Lone grey whale sets longest migration record after swimming halfway round the world

DNA analysis confirms individual whale seen off south west African coast likely came from endangered population from coast of eastern Asia

Harry Cockburn
Thursday 10 June 2021 03:05
<p>The grey whale was unexpectedly sighted off the coast of Namibia in 2013</p>

The grey whale was unexpectedly sighted off the coast of Namibia in 2013

A grey whale is believed to have set the longest migration record for a mammal – excluding humans – after swimming halfway round the world.

The lone whale piqued scientists’ interest after it was spotted off the coast of Namibia in south west Africa in 2013.

Though grey whales’ have occasionally been spotted in the Atlantic Ocean after leaving the North Pacific Ocean, none had ever been seen in the southern hemisphere before.

The location of the whale meant it had swum at least 20,00km (over 13,000 miles).

The sighting raised the question of whether the decline of whaling meant the recovering population could be attempting to re-establish old migratory routes or attempting to reach long-disused breeding grounds.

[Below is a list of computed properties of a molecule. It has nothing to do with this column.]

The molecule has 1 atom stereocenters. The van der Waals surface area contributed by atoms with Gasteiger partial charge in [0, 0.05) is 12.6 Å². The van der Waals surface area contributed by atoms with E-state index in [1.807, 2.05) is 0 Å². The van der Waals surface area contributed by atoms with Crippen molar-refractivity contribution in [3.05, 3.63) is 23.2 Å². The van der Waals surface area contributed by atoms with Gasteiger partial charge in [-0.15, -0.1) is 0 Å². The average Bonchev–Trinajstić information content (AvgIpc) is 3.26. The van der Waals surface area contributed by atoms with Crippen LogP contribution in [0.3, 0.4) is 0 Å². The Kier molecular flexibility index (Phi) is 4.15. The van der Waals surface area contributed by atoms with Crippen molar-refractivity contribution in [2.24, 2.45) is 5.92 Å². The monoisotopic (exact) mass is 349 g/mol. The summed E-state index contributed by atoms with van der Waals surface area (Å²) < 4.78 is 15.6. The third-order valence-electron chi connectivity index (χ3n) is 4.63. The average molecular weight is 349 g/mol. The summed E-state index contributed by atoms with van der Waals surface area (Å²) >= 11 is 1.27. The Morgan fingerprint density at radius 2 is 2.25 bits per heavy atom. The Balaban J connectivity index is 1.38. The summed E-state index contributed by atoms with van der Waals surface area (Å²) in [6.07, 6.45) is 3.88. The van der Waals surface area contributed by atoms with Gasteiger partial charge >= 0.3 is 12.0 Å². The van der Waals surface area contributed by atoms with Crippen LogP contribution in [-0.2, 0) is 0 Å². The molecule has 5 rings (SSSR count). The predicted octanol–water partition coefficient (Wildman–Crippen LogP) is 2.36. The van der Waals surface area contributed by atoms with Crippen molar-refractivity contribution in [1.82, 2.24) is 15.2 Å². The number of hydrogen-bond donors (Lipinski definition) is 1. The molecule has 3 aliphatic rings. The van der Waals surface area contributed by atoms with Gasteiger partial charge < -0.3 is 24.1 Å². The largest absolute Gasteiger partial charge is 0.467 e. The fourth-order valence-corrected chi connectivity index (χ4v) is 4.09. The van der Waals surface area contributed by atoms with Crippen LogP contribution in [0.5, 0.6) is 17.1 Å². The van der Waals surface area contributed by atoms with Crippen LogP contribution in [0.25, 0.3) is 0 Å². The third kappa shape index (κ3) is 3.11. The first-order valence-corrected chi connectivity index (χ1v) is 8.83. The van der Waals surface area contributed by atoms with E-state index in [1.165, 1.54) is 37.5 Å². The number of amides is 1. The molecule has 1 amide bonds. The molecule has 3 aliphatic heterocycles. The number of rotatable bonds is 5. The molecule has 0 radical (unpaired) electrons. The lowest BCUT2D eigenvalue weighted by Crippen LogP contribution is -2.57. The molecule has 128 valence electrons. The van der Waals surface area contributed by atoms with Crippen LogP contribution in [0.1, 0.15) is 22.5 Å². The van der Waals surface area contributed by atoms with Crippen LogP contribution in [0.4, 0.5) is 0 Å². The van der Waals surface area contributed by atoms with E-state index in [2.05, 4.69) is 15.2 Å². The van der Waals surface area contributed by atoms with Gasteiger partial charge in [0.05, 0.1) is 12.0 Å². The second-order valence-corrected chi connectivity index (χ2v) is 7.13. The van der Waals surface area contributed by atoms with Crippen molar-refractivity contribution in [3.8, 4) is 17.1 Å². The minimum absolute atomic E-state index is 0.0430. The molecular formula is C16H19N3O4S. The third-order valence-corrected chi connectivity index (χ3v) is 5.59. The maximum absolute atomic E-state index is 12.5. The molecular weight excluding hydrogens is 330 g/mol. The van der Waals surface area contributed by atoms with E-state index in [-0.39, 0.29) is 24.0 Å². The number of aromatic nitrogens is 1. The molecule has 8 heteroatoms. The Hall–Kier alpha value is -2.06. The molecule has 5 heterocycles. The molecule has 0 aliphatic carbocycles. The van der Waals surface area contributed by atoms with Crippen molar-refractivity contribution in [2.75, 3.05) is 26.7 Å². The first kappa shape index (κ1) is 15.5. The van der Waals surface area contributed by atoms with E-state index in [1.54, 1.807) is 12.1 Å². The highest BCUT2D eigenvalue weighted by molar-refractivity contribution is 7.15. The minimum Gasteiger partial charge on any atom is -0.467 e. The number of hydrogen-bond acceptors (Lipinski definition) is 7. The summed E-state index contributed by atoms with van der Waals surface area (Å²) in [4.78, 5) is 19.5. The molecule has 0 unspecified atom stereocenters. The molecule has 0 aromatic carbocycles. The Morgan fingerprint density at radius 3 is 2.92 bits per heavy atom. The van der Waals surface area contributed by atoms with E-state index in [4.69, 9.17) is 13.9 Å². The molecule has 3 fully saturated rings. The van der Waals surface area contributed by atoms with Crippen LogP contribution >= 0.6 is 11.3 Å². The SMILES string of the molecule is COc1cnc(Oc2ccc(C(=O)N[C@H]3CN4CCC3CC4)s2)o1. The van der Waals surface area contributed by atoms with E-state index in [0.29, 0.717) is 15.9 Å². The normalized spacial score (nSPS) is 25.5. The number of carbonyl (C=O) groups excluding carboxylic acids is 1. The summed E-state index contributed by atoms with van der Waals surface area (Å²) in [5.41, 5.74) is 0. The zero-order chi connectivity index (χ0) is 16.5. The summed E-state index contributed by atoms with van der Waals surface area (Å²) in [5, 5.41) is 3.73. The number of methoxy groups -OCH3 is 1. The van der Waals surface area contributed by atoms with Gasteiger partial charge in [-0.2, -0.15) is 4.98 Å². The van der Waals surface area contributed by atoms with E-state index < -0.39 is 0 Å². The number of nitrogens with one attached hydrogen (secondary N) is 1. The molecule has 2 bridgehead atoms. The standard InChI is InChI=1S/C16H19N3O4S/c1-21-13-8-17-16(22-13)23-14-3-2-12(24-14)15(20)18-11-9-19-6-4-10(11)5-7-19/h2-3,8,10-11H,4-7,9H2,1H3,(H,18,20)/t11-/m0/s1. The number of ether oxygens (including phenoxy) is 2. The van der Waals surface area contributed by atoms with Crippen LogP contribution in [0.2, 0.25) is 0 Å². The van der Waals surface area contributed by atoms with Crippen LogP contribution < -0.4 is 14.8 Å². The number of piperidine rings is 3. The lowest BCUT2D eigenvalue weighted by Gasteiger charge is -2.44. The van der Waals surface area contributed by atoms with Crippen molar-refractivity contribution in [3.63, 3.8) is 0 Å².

Researchers at Durham University in the UK examined tissue samples collected from the whale’s skin and analysed its DNA to trace its origins.

They found that the whale, a male, was most likely from an endangered North Pacific population, thought to include just 200 individuals, found along the coast of eastern Asia.

Professor Rus Hoezel, from the University of Durham’s department of biosciences told the New Scientist: “This is the record really for an in-water migration, if you’re assuming that this individual started its life in the north-west Pacific and it found its way to Namibia.”

“That’s as far as any vertebrate has ever gone in water, as far as we know.”

In comparison, the Arctic tern has the longest-distance migration of any bird, and covers a similar distance to the lone grey whale, as they move from their Arctic breeding grounds to Antarctic non-breeding areas, covering around 22,000km.

The researchers said the confirmation of the whale’s origin “contributes to our understanding of Atlantic sightings of this species known primarily from the North Pacific, and could have conservation implications if grey whales have the potential for essentially global dispersion.

“More broadly, documenting and understanding rare extreme migration events have potential implications for the understanding of how a species may be able to respond to global change.”

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